What is a buffer overflow?
A buffer overflow is one of the most fundamental concepts in computing security, exploits and hacking discourse. A buffer overflow can best be described as an anomaly where a process stores some kind of executable code or data in a buffer outside of the region of memory that a software engineer allocated for it. This prohibitively written-into space overwrites adjacent memory regions, which may contain other legitimately allocated data. This often results in erratic program runtime behaviour exemplified by odd memory performance, incorrect results on output and entire software/kernel crashes, which can lead to security flaws or exploits. The most common way to achieve a buffer overflow exploit is to write data into a location where there is no known bounds checking.
Second wave: Polymorphism and tools of the trade
The coming of the second wave, as many experts consider it, started in 1990 with high virus activity and lower worm distribution. Technical complexity of viruses would go on to have a direct impact on the effectiveness and capabilities of worms. Viral activity leapt from MS-DOS to Windows and cross-platform macro virus activity was detected. Email infection became the mainstay of virus propagation towards 1995 and the concept of polymorphism came into being.
In the late 80s, end-to-end encryption was put to work for malicious code creation. The idea was that one could mask or scramble the ‘code signature' of a virus so that security software couldn't detect and delete it. The simplistic method used for detecting viruses of a known type was simple checksums. If the bit pattern was validated against a known sum, it'd be considered a virus, and deleted. When a virus learnt to maintain many bit patterns and unique global checksums as a result of encryption and decryption keys, it became very difficult for a virus scanner to make a decision about whether or not a file was indeed malicious. The concept of polymorphism took this a step further, making it possible for the virus to continually permute the body of the attacking code. This behaviour was first reported in Germany in 1989, though conjecture by several security response teams suggest it was reported as early as 1988 at Oxford University. The virus in question replicated by injecting a random number plucked from a typical host based <i>rand()</i> function into a byte generator.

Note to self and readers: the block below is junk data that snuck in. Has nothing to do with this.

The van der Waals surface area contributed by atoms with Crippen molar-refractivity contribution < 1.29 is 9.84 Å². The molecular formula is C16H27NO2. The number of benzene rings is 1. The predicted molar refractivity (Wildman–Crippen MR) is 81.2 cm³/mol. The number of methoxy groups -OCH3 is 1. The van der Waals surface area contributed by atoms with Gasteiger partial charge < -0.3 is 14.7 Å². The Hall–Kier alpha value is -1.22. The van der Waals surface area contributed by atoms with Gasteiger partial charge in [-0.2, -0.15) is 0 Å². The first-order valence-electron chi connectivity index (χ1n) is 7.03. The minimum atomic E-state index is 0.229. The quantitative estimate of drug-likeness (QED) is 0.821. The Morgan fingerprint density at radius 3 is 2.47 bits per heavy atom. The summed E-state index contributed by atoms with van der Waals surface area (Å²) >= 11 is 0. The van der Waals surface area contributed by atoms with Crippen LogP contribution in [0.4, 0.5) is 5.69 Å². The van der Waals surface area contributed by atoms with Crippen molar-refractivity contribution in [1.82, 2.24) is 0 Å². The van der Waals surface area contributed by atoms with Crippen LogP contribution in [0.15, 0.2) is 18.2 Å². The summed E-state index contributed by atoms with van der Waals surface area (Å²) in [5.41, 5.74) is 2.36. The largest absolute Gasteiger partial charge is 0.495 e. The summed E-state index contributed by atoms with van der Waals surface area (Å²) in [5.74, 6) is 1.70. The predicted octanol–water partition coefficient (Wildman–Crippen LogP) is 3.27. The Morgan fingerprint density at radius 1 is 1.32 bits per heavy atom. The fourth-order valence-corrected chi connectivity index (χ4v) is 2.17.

Unfortunately, this meant that there was no commonality between any given infection, and if there could be, it would only result by the rand() function generating the same data.
The concept of the toolkit was gestating when, in 1992, a well known but tragically named hacker (Dark Avenger) authored a self-styled end user ‘Mutation Engine' allowing any user to plug in their own code to mutate their virus with limitless permutations. Pathogen, Queeg and SMEG (Simulated Metamorphic Encryption enGine) are among the most prevalent of these engines documented.
The ultimate achievement of the virus creators was the ‘Virus Creation Lab' that was an intuitive, user friendly GUI that allowed an end user to generate malicious binaries with no programming capabilities. This was exemplified in the mass media in 1991 by the Anna Kournikova virus. The harmless JPEG promising a provocatively dressed tennis star would turn up in an email, but when opened would run a Visual Basic macro, sending itself to every person in the hapless victim's MS Outlook address book. Shortly after this, Outlook got smart and MS went on the offense to prevent this kind of continual behaviour. Unsurprisingly, the general public got wise to it and macro virus attacks in email as the vector dwindled in popularity.